FALLON: Well, she was giving a spontaneous response to a question she got asked. But I think that there is a lot of scrutiny that is now coming as the race gets into the closing weeks. There's a lot of scrutiny that's being applied to Senator Sanders' record and policies, so it's perfectly appropriate for there to be a conversation about the policy differences between him and Hillary Clinton.

And on two issues in the last few days, he has refused to say that he regrets his vote in 2005 to immunize gun manufacturers. And last night, he told CNN's own Dana Bash that he would be releasing before Iowa the details of his health plan that includes how he would raise the money to pay for it. And then today on a dime, his campaign backtracked on that statement.

So I think that that's encouraging scrutiny of his -- why he's withholding details on his health plan.

So, as the race gets into these closing weeks, I think those are questions he's going to have to answer.

TAPPER: Let's talk about health care and debates over health care, because I'm old enough to remember those contentious 2008 Democratic primaries when then-Senator Obama went after then-Senator Hillary Clinton for proposing an individual mandate for health insurance. I want you to take a listen to Hillary Clinton's response back then.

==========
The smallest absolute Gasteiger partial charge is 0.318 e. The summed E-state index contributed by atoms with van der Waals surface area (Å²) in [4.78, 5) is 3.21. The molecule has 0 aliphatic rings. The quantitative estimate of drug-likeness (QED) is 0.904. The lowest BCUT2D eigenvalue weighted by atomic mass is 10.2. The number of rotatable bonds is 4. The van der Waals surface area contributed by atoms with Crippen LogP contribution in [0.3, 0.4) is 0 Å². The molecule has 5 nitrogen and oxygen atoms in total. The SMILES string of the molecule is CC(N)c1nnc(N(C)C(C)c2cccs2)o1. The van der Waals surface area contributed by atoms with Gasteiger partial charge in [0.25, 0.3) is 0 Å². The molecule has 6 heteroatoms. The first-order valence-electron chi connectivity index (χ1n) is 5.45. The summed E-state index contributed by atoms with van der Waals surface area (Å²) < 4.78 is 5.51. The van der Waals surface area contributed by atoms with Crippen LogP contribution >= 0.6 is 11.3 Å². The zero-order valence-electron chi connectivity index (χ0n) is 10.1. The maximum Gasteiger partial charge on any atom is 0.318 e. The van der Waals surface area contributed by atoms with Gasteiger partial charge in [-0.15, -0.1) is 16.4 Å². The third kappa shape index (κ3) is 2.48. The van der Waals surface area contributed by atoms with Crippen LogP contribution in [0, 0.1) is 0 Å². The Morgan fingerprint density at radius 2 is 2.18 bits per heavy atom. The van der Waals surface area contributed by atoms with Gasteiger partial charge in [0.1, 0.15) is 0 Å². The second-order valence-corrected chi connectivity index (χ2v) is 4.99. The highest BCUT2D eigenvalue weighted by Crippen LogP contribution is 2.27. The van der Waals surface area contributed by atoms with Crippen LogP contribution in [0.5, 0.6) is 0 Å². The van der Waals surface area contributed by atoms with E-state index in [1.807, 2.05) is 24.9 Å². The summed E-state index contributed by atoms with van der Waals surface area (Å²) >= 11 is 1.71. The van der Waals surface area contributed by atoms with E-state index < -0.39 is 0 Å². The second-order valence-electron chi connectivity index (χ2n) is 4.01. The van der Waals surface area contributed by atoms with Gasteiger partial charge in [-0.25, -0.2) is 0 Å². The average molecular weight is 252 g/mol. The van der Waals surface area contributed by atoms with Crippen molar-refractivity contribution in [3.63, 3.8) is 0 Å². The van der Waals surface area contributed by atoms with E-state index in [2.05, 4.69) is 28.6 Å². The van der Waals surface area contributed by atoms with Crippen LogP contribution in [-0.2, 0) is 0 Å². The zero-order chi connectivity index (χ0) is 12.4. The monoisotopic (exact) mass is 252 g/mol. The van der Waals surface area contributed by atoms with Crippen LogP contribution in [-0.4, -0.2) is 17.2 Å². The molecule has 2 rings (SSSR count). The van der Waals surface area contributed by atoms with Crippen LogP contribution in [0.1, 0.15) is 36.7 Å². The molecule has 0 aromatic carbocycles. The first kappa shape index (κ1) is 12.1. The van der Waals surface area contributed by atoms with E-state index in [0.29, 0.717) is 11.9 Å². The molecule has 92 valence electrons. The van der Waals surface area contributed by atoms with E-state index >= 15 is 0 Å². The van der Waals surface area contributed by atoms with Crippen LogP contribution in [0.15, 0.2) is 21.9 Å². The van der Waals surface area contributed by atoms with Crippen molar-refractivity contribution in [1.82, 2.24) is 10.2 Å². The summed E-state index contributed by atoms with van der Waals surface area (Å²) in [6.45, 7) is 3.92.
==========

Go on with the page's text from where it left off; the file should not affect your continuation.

HILLARY CLINTON: It is not only wrong, but it is undermining core Democratic principles. Since when do Democrats attack one another on universal health care? I thought we were trying to realize Harry Truman's dream. I thought this campaign finally gave us an opportunity to put together a coalition to achieve universal health care.


TAPPER: So, Brian, in Hillary Clinton's words, it is not only wrong but it is undermining core Democratic principles. Since when do Democrats attack one another on universal health care? Isn't she doing just that now against Senator Sanders?

FALLON: Not at all. There's no difference or distinction in terms of the fact that both Hillary Clinton and Bernie Sanders support the goal of universal health care.

What happened in that 2008 campaign is that Senator Obama put out a plan, then-Senator Hillary Clinton put out a plan. And they had a debate about whose plan was better.